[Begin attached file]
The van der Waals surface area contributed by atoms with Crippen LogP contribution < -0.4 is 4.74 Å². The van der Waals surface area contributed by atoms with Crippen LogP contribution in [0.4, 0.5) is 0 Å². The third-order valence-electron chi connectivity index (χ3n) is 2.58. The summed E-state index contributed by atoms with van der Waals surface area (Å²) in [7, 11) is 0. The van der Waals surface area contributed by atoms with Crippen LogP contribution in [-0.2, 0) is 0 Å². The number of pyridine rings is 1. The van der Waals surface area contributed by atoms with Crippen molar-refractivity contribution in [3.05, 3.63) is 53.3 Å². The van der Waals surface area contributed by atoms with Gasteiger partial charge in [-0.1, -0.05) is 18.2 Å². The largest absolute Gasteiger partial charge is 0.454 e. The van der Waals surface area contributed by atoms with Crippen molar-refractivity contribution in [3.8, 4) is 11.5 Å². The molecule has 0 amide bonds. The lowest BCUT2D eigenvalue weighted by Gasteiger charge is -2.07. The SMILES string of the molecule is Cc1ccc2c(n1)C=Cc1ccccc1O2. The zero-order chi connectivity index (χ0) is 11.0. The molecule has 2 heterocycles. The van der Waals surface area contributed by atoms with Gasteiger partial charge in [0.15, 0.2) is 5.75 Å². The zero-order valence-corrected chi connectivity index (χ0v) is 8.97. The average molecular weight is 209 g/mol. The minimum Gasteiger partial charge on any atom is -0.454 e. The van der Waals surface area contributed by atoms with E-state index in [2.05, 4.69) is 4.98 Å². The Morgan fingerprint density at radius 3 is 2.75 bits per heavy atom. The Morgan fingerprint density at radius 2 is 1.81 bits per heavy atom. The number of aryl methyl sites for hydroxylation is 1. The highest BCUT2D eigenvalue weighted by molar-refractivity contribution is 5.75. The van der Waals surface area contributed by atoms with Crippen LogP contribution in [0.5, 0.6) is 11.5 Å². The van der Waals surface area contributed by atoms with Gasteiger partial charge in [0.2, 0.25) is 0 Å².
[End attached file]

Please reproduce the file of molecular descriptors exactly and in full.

The van der Waals surface area contributed by atoms with Crippen LogP contribution < -0.4 is 4.74 Å². The van der Waals surface area contributed by atoms with Crippen LogP contribution in [0.4, 0.5) is 0 Å². The third-order valence-electron chi connectivity index (χ3n) is 2.58. The summed E-state index contributed by atoms with van der Waals surface area (Å²) in [7, 11) is 0. The van der Waals surface area contributed by atoms with Crippen LogP contribution in [-0.2, 0) is 0 Å². The number of pyridine rings is 1. The van der Waals surface area contributed by atoms with Crippen molar-refractivity contribution in [3.05, 3.63) is 53.3 Å². The van der Waals surface area contributed by atoms with Gasteiger partial charge in [-0.1, -0.05) is 18.2 Å². The largest absolute Gasteiger partial charge is 0.454 e. The van der Waals surface area contributed by atoms with Crippen molar-refractivity contribution in [3.8, 4) is 11.5 Å². The molecule has 0 amide bonds. The lowest BCUT2D eigenvalue weighted by Gasteiger charge is -2.07. The SMILES string of the molecule is Cc1ccc2c(n1)C=Cc1ccccc1O2. The zero-order chi connectivity index (χ0) is 11.0. The molecule has 2 heterocycles. The van der Waals surface area contributed by atoms with Gasteiger partial charge in [0.15, 0.2) is 5.75 Å². The zero-order valence-corrected chi connectivity index (χ0v) is 8.97. The average molecular weight is 209 g/mol. The minimum Gasteiger partial charge on any atom is -0.454 e. The van der Waals surface area contributed by atoms with E-state index in [2.05, 4.69) is 4.98 Å². The Morgan fingerprint density at radius 3 is 2.75 bits per heavy atom. The Morgan fingerprint density at radius 2 is 1.81 bits per heavy atom. The number of aryl methyl sites for hydroxylation is 1. The highest BCUT2D eigenvalue weighted by molar-refractivity contribution is 5.75. The van der Waals surface area contributed by atoms with Crippen LogP contribution in [0.5, 0.6) is 11.5 Å². The van der Waals surface area contributed by atoms with Gasteiger partial charge in [0.2, 0.25) is 0 Å².